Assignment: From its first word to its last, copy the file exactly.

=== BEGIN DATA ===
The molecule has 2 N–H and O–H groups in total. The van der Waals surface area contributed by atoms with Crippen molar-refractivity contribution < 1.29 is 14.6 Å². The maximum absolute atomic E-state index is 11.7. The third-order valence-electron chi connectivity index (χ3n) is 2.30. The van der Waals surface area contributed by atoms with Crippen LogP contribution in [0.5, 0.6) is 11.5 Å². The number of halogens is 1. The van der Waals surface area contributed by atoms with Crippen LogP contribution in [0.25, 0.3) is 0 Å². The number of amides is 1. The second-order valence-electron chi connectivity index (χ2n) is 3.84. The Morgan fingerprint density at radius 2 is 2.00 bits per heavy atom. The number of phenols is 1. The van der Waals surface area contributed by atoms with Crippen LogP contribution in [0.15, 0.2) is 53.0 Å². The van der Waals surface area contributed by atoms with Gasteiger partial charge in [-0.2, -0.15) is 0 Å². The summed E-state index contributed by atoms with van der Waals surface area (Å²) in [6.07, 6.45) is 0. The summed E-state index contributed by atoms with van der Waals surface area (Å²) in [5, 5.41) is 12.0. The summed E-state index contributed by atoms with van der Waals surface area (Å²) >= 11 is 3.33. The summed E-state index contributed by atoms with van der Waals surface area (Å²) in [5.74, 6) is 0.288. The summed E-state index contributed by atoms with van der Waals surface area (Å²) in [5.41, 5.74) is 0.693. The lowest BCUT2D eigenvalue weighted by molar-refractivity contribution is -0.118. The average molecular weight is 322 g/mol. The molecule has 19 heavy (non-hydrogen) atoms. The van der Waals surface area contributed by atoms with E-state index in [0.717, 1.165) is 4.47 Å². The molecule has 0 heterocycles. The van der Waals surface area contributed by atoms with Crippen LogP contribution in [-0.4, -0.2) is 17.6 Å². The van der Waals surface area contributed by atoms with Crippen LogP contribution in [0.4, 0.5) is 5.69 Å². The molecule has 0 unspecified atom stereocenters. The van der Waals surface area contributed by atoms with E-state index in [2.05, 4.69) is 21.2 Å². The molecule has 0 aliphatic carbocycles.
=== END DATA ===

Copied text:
The molecule has 2 N–H and O–H groups in total. The van der Waals surface area contributed by atoms with Crippen molar-refractivity contribution < 1.29 is 14.6 Å². The maximum absolute atomic E-state index is 11.7. The third-order valence-electron chi connectivity index (χ3n) is 2.30. The van der Waals surface area contributed by atoms with Crippen LogP contribution in [0.5, 0.6) is 11.5 Å². The number of halogens is 1. The van der Waals surface area contributed by atoms with Crippen LogP contribution in [0.25, 0.3) is 0 Å². The number of amides is 1. The second-order valence-electron chi connectivity index (χ2n) is 3.84. The Morgan fingerprint density at radius 2 is 2.00 bits per heavy atom. The number of phenols is 1. The van der Waals surface area contributed by atoms with Crippen LogP contribution in [0.15, 0.2) is 53.0 Å². The van der Waals surface area contributed by atoms with Gasteiger partial charge in [-0.2, -0.15) is 0 Å². The summed E-state index contributed by atoms with van der Waals surface area (Å²) in [6.07, 6.45) is 0. The summed E-state index contributed by atoms with van der Waals surface area (Å²) in [5, 5.41) is 12.0. The summed E-state index contributed by atoms with van der Waals surface area (Å²) >= 11 is 3.33. The summed E-state index contributed by atoms with van der Waals surface area (Å²) in [5.74, 6) is 0.288. The summed E-state index contributed by atoms with van der Waals surface area (Å²) in [5.41, 5.74) is 0.693. The lowest BCUT2D eigenvalue weighted by molar-refractivity contribution is -0.118. The average molecular weight is 322 g/mol. The molecule has 19 heavy (non-hydrogen) atoms. The van der Waals surface area contributed by atoms with E-state index in [0.717, 1.165) is 4.47 Å². The molecule has 0 heterocycles. The van der Waals surface area contributed by atoms with Crippen LogP contribution in [-0.4, -0.2) is 17.6 Å². The van der Waals surface area contributed by atoms with Crippen LogP contribution in [0.4, 0.5) is 5.69 Å². The molecule has 0 unspecified atom stereocenters. The van der Waals surface area contributed by atoms with E-state index in [2.05, 4.69) is 21.2 Å². The molecule has 0 aliphatic carbocycles.